Many of us gardeners are obsessive plant compulsives – we can’t take our minds off them.
I have just spent four hours with the Royal Botanic Garden Sydney’s horticultural director, Jimmy Turner, who is transforming the way we are connecting with plants. As we drive around the 30-hectare gardens, we stop next to a coffee tree and taste the soft outer flesh of the unripened coffee bean. We then pass and stop to pick the most common flowering plant Sweet Alice (Alyssum) that we also eat and realise that it has a mustard flavour, which is hardly surprising if you are a botanist because you would know it’s part of the mustard family!
Most botanic gardens stopped growing food in an educative way decades ago and that’s one of the reasons that we have disconnected from our food supply. The rarest, most-wanted bulb for us plant obsessives is the Blue Amaryllis and at the Royal Botanic Garden Sydney, it’s planted as if it’s as easy to grow as the mustard-tasting Sweet Alice. On the top western lawn, Jimmy has set up an Australian first – flower seed trials of the best and most interesting new flowering plants, replicating the extensive All-America Selection seed trials that began 50 years ago.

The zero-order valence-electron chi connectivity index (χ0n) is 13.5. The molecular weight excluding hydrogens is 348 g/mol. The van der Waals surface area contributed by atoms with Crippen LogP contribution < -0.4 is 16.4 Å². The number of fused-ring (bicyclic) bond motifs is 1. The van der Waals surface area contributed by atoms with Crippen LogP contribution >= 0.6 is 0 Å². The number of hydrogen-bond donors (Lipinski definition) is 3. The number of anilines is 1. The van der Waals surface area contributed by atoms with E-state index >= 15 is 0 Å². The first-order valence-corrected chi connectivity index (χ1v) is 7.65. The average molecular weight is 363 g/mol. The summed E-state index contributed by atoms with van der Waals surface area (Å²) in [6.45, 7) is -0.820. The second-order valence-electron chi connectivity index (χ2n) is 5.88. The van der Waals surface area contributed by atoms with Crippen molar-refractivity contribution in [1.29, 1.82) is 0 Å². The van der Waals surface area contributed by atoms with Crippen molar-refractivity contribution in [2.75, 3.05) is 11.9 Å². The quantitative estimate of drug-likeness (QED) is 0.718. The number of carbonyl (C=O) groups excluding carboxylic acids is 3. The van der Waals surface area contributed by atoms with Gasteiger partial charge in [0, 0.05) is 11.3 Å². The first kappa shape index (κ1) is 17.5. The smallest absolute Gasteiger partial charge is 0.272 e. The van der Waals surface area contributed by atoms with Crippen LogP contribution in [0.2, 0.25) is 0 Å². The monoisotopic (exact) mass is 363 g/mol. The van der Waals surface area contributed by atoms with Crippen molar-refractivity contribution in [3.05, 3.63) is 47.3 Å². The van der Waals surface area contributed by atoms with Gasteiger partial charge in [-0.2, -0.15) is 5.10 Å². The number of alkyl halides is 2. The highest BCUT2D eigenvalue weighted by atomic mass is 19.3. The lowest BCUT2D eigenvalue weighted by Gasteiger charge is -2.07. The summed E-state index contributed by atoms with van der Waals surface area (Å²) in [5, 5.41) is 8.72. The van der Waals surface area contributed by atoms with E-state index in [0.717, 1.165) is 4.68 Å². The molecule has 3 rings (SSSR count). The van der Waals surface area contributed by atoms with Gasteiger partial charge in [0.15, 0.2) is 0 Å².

Jimmy has hundreds of thousands of followers on Twitter because … surprise, surprise … he loves connecting with gardeners. He grows most of his food on his tiny balcony, including the ‘Rouge de Marmande’ tomato, which can grow like a shrub and reach enormous heights, producing tomatoes year after year. Jimmy has responsibility for inspiring the 5.5 million annual visitors who visit Australia’s oldest botanic garden and it isn’t taboo to actually talk to them! He creates swoons of delight with his wildflower plantings. In spring they feature native everlasting daisy, then later in the summer he mass sows cosmos and zinnias that are so tall and dense your shoulders are hidden from view.